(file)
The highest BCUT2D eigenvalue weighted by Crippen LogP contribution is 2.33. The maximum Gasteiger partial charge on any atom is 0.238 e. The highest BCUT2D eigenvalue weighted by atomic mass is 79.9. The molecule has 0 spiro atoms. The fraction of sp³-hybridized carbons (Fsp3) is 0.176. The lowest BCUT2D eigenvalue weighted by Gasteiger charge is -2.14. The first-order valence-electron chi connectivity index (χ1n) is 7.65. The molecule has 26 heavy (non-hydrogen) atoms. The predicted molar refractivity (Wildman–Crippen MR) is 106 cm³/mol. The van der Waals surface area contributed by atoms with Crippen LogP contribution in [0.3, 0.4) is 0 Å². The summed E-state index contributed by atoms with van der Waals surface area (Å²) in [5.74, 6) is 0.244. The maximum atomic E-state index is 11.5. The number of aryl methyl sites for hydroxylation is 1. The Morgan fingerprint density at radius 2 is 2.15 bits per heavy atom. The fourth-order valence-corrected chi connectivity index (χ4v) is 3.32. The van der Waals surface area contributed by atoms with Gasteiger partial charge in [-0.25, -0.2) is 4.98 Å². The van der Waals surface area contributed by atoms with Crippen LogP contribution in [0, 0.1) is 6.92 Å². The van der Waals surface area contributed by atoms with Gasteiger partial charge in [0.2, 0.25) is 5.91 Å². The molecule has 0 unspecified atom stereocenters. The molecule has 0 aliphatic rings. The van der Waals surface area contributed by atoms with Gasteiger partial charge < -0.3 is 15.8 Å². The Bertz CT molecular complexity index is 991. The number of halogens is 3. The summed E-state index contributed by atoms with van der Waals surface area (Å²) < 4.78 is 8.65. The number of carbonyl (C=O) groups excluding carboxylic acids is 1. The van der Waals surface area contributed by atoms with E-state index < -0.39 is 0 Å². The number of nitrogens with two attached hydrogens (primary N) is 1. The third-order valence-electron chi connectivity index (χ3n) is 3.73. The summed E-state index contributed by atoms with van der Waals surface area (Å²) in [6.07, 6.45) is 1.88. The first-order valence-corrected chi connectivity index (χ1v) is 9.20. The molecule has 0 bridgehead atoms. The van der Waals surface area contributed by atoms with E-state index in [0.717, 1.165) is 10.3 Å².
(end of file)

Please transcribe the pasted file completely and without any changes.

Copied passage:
The highest BCUT2D eigenvalue weighted by Crippen LogP contribution is 2.33. The maximum Gasteiger partial charge on any atom is 0.238 e. The highest BCUT2D eigenvalue weighted by atomic mass is 79.9. The molecule has 0 spiro atoms. The fraction of sp³-hybridized carbons (Fsp3) is 0.176. The lowest BCUT2D eigenvalue weighted by Gasteiger charge is -2.14. The first-order valence-electron chi connectivity index (χ1n) is 7.65. The molecule has 26 heavy (non-hydrogen) atoms. The predicted molar refractivity (Wildman–Crippen MR) is 106 cm³/mol. The van der Waals surface area contributed by atoms with Crippen LogP contribution in [0.3, 0.4) is 0 Å². The summed E-state index contributed by atoms with van der Waals surface area (Å²) in [5.74, 6) is 0.244. The maximum atomic E-state index is 11.5. The number of aryl methyl sites for hydroxylation is 1. The Morgan fingerprint density at radius 2 is 2.15 bits per heavy atom. The fourth-order valence-corrected chi connectivity index (χ4v) is 3.32. The van der Waals surface area contributed by atoms with Gasteiger partial charge in [-0.25, -0.2) is 4.98 Å². The van der Waals surface area contributed by atoms with Crippen LogP contribution in [0, 0.1) is 6.92 Å². The van der Waals surface area contributed by atoms with Gasteiger partial charge in [0.2, 0.25) is 5.91 Å². The molecule has 0 unspecified atom stereocenters. The molecule has 0 aliphatic rings. The van der Waals surface area contributed by atoms with Gasteiger partial charge < -0.3 is 15.8 Å². The Bertz CT molecular complexity index is 991. The number of halogens is 3. The summed E-state index contributed by atoms with van der Waals surface area (Å²) < 4.78 is 8.65. The number of carbonyl (C=O) groups excluding carboxylic acids is 1. The van der Waals surface area contributed by atoms with E-state index < -0.39 is 0 Å². The number of nitrogens with two attached hydrogens (primary N) is 1. The third-order valence-electron chi connectivity index (χ3n) is 3.73. The summed E-state index contributed by atoms with van der Waals surface area (Å²) in [6.07, 6.45) is 1.88. The first-order valence-corrected chi connectivity index (χ1v) is 9.20. The molecule has 0 bridgehead atoms. The van der Waals surface area contributed by atoms with E-state index in [0.717, 1.165) is 10.3 Å².